What’s the most exciting part about your various roles at MIT?

The students! I get to work with such an incredibly diverse, talented group of students that are working on all kinds of ideas and technologies. I learn so much from my work everyday.

Are there particular clusters of innovation that MIT is particularly focused on fostering in 2021 and beyond?

Well, I can definitely talk about the Trust Center. What we're talking more and more about is the value and necessity of entrepreneurs in all facets in society. We love startup founders, but startup founders alone cannot solve the enormous problems we're all facing - climate change, income inequality, the global pandemic we're all in. So, we're really excited to be able to encourage our students to use the entrepreneurial skillset and mindset they learn with us - wherever their lives take them - to be corporate changemakers, civic leaders, etc

You recently ran a 3-week entrepreneurship bootcamp virtually for 160+ students. What sorts of challenges and opportunities have you found in the pivot to virtual programming during the COVID-19 pandemic?

The results of this program were actually a total shock to me - it's the 4th time I've run the program and it was actually the strongest to date. We used to be in a room together for about 6 hours a day, and that wasn't going to happen over Zoom this year. So, we were forced to really tighten the program, add even more creative elements to it and it ended up being phenomenal. I think you also have the full attention of the students more than before because they have fewer distractions. And now we'll never go back to the way the program was before, even when we're back in person

You’re responsible for developing stronger connectivity between the Boston and New York City startup ecosystems. How’s that going? How would you describe the relationship between the BOS and NYC startup scenes?

I love that part of my job. When I was working for the City of New York, it was really all about how to prove we were "the best". Now, I think that super competitive attitude does us all a disservice - instead, if we build connective tissue and work together, we'll reap the rewards of both ecosystems. Boston is an education based entrepreneurial ecosystem; NYC is a Fortune 500 based entrepreneurial ecosystem. Boston's more communal and academic in nature; NYC is faster paced and enormous. There's so much strength in getting to leverage ALL of that. I think if we were to actually weave DC into that and get the entire Acela corridor - I mean how unbeatable would that be? We need a mayor of the Northeast!

Do you feel Boston’s startup ecosystem does a good job making tech jobs and entrepreneurship accessible to people from underrepresented communities? If so, can you explain how?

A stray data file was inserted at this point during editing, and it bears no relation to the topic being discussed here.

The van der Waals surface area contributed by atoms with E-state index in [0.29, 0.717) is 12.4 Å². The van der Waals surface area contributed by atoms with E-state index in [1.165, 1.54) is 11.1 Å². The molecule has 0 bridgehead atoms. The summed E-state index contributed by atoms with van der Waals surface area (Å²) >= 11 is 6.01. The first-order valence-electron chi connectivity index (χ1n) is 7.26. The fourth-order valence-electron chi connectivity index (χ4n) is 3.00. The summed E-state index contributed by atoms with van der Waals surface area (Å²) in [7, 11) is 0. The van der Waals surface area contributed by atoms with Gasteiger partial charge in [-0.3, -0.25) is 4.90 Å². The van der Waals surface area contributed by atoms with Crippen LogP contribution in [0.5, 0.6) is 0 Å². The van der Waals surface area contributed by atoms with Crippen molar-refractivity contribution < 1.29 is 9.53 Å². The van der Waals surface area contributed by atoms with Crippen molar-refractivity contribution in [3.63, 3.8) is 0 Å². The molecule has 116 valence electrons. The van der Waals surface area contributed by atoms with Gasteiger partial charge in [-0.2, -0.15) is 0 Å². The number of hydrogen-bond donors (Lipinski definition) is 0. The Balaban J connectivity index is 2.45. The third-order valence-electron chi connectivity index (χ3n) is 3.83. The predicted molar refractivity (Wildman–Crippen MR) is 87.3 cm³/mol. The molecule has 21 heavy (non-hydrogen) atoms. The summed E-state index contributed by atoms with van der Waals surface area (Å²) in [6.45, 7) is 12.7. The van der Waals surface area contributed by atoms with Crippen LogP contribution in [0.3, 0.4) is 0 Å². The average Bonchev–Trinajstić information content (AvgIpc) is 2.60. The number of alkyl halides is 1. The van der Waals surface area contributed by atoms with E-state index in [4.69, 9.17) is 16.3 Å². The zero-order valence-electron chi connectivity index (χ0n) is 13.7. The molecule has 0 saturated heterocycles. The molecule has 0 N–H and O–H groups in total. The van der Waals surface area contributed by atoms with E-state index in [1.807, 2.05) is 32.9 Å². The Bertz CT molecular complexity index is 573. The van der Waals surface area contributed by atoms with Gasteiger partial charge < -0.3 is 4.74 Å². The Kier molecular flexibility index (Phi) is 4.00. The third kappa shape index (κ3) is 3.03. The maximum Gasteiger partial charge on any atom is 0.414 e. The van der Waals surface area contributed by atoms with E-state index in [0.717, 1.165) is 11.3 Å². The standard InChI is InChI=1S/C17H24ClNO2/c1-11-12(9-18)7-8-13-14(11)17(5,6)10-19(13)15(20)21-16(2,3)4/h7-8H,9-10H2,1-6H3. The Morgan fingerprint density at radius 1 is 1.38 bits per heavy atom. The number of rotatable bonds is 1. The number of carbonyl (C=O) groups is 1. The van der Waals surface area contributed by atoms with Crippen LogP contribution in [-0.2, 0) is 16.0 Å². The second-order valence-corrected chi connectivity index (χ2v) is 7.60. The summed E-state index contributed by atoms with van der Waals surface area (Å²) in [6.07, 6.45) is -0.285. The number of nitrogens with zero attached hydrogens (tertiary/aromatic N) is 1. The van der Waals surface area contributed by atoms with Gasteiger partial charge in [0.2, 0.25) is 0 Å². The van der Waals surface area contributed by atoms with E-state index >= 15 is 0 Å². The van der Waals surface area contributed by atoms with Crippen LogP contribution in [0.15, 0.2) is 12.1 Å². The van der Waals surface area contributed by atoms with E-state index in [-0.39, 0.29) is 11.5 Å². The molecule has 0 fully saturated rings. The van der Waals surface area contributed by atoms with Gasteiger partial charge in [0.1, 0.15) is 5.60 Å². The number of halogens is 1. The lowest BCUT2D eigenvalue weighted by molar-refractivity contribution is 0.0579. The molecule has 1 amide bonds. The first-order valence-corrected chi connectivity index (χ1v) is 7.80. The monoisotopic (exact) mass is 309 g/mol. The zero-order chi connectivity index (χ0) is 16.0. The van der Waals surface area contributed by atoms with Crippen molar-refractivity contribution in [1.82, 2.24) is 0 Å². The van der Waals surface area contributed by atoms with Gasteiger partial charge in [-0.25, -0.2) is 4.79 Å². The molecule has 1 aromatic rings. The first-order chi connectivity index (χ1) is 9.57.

I feel unequipped to answer that on the whole since I really do operate mostly in the MIT ecosystem. But, what I do think is that Boston has the benefit of an enormously diverse pool of young talent because of their universities. I've lived in NYC for 13 years, and I still think I've had more exposure to more diversity on just MIT's campus alone. Universities are global communities, although the numbers still aren't great, universities are still a lot more representative than corporations. So I think Boston is well positioned to take advantage of that.

You’re constantly spearheading new entrepreneurial initiatives. What’s something new you’re working on in 2021?

Corporate entrepreneurship! I'm teaching a class on Corporate Entrepreneurship for the first time alongside Bill Aulet + Sue Siegel (ex-Chief Innovation Officer of GE + Head of GE Ventures) and I just think there's so much urgency for ensuring that large organizations - where they're corporations or governments or hospitals - understand how to be entrepreneurial so that they can survive in this incredibly chaotic, ambiguous time we're living through, and also so we can all leverage their resources to solve the giant problems we're all facing.

What do you believe is the biggest challenge facing higher education in the next decade?

Certainly the cost of education is really tremendous, and knowing their are so many pain points associated with that, where I really see it reflected is in the career choices students feel they have to make. At the Trust Center, we of course are supportive of whatever our students want to do when they leave MIT, but it can be very difficult for students who are graduating with so much debt to take a risk and start a business out of school. And I think it really becomes a question of equity and then has bigger consequences for the entrepreneurial ecosystem.


What’s the biggest challenge facing the world you’d most like to see solved and why?

I'd really like to see healthcare - in a holistic way - solved. I really think that ensuring we all have the ability to be physically and mentally healthy is the basis for making sure we have the strength, mental fortitude, and overall ability to then go solve every other problem out there. Without our health, everything becomes harder.


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You can follow BSU on Twitter at @BostonSpeaksUp, and recommend BSU guests by contacting bostonspeaksup@gmail.com.